Roger Whittaker

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NTFS corrupt partition

Monday 20th December 2004

A Windows story...

Someone (they know who they are) asked me to add a hard disk and a Linux installation on it to their home computer. This turned into an interesting saga.

The computer was a nice Athlon 64 machine from Evesham. It had a single SATA disk and was running Microsoft Windows XP Home with Service pack 2. Windows was booting OK, but running very slowly and there had been a number of problems. So anyway, I bought a second SATA disk and cable and installed SUSE 9.2 64-bit on the second disk.

At the start of the installation in the partition setup I chose to mount the Windows partition (/dev/sda1) on /windows/c/ as is normal for a dual boot setup. The SUSE installer said that it couldn't mount /dev/sda1. At this point I should have got worried (not that anything I might have done would have changed anything), but carried on, knowing that nothing I was doing was destructive to that partition.

When I finished the installation I did grub-install /dev/sda, having added the necessary lines to the grub menu to boot Windows.

Then the problems began: Windows wouldn't boot. At first I thought that this was just an error in the grub configuration, but it was worse than that: I couldn't mount the Windows partition (NTFS) from the new Linux installation. Nor could I mount it if I booted the system from Knoppix.

This looked bad - it looked like one of those "a man with a beard installed Linux on my computer and now Windows won't boot" stories. But I knew that nothing I had done had affected the Windows partition - I had only changed the MBR of the first disk. (Later I restored the MBR from grub's backup and nothing changed).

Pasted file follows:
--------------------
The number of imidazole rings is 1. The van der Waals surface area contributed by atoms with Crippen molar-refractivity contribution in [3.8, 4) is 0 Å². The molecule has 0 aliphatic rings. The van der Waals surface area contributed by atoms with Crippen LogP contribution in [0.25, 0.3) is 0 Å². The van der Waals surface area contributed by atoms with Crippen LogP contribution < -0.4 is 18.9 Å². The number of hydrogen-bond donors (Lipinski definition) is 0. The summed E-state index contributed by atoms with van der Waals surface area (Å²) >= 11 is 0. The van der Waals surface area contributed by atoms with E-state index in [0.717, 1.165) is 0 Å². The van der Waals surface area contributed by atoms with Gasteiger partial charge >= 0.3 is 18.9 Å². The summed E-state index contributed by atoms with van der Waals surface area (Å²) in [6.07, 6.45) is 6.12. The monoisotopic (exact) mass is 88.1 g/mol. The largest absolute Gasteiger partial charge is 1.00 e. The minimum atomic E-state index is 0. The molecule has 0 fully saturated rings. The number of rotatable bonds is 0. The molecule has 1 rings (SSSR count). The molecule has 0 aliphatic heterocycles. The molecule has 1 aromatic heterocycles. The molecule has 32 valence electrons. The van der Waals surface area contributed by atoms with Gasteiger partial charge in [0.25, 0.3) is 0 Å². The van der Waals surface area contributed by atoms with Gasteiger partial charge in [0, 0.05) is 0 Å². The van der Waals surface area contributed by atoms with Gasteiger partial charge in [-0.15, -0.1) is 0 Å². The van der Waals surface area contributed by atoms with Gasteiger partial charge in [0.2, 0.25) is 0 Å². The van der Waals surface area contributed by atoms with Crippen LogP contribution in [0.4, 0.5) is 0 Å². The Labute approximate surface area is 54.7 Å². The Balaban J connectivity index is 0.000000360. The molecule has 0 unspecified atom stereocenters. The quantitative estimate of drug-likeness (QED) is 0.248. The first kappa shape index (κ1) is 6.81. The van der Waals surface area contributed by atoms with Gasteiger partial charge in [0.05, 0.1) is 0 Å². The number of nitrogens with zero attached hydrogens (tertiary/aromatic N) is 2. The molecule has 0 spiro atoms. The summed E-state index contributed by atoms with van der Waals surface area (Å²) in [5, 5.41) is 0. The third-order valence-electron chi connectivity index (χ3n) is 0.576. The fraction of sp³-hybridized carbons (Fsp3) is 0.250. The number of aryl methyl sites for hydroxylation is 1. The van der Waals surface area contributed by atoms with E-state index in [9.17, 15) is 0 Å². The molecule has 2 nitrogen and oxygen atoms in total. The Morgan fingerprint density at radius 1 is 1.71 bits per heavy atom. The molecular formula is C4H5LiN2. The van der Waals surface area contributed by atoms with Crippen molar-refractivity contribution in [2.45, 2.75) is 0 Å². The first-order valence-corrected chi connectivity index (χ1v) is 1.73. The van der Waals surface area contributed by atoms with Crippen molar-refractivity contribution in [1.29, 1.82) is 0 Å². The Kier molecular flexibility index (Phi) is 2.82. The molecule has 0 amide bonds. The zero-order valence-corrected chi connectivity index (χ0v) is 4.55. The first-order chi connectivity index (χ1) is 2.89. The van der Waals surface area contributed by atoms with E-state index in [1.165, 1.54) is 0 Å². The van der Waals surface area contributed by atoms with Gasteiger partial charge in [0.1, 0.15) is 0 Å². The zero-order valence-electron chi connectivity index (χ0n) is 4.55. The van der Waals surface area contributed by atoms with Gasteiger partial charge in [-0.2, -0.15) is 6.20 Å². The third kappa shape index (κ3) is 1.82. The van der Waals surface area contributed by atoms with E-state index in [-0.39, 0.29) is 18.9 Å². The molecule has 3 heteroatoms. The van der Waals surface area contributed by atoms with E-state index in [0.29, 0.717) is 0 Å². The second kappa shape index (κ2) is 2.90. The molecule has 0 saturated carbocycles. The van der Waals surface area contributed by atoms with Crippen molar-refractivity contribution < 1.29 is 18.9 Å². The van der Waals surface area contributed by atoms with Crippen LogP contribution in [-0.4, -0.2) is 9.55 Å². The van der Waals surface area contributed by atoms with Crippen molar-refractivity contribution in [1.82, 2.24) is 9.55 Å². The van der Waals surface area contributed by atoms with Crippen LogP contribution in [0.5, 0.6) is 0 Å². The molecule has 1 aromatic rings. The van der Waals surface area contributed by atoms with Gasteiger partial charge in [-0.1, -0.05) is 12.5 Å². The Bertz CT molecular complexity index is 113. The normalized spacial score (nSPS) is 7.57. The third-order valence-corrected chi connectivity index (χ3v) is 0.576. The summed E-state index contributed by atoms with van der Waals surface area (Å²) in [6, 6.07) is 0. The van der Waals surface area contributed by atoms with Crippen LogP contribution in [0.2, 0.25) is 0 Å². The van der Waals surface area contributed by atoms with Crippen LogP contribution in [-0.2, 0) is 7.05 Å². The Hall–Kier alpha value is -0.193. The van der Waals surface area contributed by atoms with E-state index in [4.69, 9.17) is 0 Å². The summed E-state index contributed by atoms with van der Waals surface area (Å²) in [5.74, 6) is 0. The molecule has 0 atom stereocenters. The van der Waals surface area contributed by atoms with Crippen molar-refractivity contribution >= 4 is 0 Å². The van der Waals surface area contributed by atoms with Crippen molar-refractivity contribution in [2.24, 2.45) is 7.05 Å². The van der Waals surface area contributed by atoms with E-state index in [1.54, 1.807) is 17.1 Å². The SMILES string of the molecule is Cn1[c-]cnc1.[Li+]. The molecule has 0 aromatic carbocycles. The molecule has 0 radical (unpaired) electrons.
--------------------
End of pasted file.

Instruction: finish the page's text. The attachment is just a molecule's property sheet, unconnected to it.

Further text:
I tried to create an XP boot floppy, but it wouldn't boot the system (because it didn't know about SATA disks). I then created a new XP installation on a spare partition on the second disk. (This was a challenge because at first we couldn't find the drivers for the SATA controller "press F6 ..."). Once this new installation was there, the NTFS partition on the first disk showed up as F: but with size 0, and "this disk is not formatted: would you like to format it now?".

I tried a couple of utilities that claimed to be able to boot the system from floppy and read a damaged NTFS partition, but they showed nothing, or nonsense (and they probably didn't know about SATA either).

Then I discovered FindNTFS. By running samba on another machine and mapping the share to a drive on my new XP installation, I was able to run this on the share and recover most if not all of the data from the disk across the network.

Then I discovered TestDisk. I downloaded the Linux version of this: it was able to test the partition, discover that the partition's boot record and its back-up boot record were not consistent, and replace the boot record with the back-up. At this point the partition became mountable, both from Linux and from Windows. But it still wouldn't boot. To make that happen I also had to go through the Windows XP installation as far the point where it gives you the opportunity to run a recovery console (press R): then the fixboot command did the trick.

I still don't know what kind of hard luck it was that the NTFS partition decided to die just at the point that I was about to install Linux, but there you go.